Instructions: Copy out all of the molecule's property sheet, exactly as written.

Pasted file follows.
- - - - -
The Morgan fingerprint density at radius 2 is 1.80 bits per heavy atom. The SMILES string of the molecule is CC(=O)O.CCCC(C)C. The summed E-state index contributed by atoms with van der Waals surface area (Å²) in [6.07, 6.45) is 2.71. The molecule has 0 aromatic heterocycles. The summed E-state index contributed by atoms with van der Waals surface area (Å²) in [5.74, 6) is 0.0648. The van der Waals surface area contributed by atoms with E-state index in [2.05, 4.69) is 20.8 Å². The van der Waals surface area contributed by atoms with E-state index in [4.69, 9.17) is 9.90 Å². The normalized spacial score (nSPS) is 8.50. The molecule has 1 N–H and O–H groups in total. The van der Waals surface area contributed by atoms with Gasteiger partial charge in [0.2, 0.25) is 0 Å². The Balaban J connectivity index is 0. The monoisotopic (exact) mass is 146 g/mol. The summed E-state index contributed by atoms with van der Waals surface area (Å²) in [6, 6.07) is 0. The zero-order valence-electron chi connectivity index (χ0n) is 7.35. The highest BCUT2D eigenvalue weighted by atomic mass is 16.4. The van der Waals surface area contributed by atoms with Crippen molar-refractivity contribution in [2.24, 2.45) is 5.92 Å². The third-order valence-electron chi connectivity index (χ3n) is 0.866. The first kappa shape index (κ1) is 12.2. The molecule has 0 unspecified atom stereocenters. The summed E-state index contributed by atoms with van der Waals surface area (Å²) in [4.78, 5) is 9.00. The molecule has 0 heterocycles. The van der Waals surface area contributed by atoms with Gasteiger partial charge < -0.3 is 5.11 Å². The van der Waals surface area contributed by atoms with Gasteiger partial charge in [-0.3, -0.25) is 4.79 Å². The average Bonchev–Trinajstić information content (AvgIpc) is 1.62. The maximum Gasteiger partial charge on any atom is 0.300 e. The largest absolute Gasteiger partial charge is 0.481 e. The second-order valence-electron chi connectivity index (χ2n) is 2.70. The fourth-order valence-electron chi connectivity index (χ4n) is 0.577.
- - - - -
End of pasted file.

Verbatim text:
The Morgan fingerprint density at radius 2 is 1.80 bits per heavy atom. The SMILES string of the molecule is CC(=O)O.CCCC(C)C. The summed E-state index contributed by atoms with van der Waals surface area (Å²) in [6.07, 6.45) is 2.71. The molecule has 0 aromatic heterocycles. The summed E-state index contributed by atoms with van der Waals surface area (Å²) in [5.74, 6) is 0.0648. The van der Waals surface area contributed by atoms with E-state index in [2.05, 4.69) is 20.8 Å². The van der Waals surface area contributed by atoms with E-state index in [4.69, 9.17) is 9.90 Å². The normalized spacial score (nSPS) is 8.50. The molecule has 1 N–H and O–H groups in total. The van der Waals surface area contributed by atoms with Gasteiger partial charge in [0.2, 0.25) is 0 Å². The Balaban J connectivity index is 0. The monoisotopic (exact) mass is 146 g/mol. The summed E-state index contributed by atoms with van der Waals surface area (Å²) in [6, 6.07) is 0. The zero-order valence-electron chi connectivity index (χ0n) is 7.35. The highest BCUT2D eigenvalue weighted by atomic mass is 16.4. The van der Waals surface area contributed by atoms with Crippen molar-refractivity contribution in [2.24, 2.45) is 5.92 Å². The third-order valence-electron chi connectivity index (χ3n) is 0.866. The first kappa shape index (κ1) is 12.2. The molecule has 0 unspecified atom stereocenters. The summed E-state index contributed by atoms with van der Waals surface area (Å²) in [4.78, 5) is 9.00. The molecule has 0 heterocycles. The van der Waals surface area contributed by atoms with Gasteiger partial charge < -0.3 is 5.11 Å². The van der Waals surface area contributed by atoms with Gasteiger partial charge in [-0.3, -0.25) is 4.79 Å². The average Bonchev–Trinajstić information content (AvgIpc) is 1.62. The maximum Gasteiger partial charge on any atom is 0.300 e. The largest absolute Gasteiger partial charge is 0.481 e. The second-order valence-electron chi connectivity index (χ2n) is 2.70. The fourth-order valence-electron chi connectivity index (χ4n) is 0.577.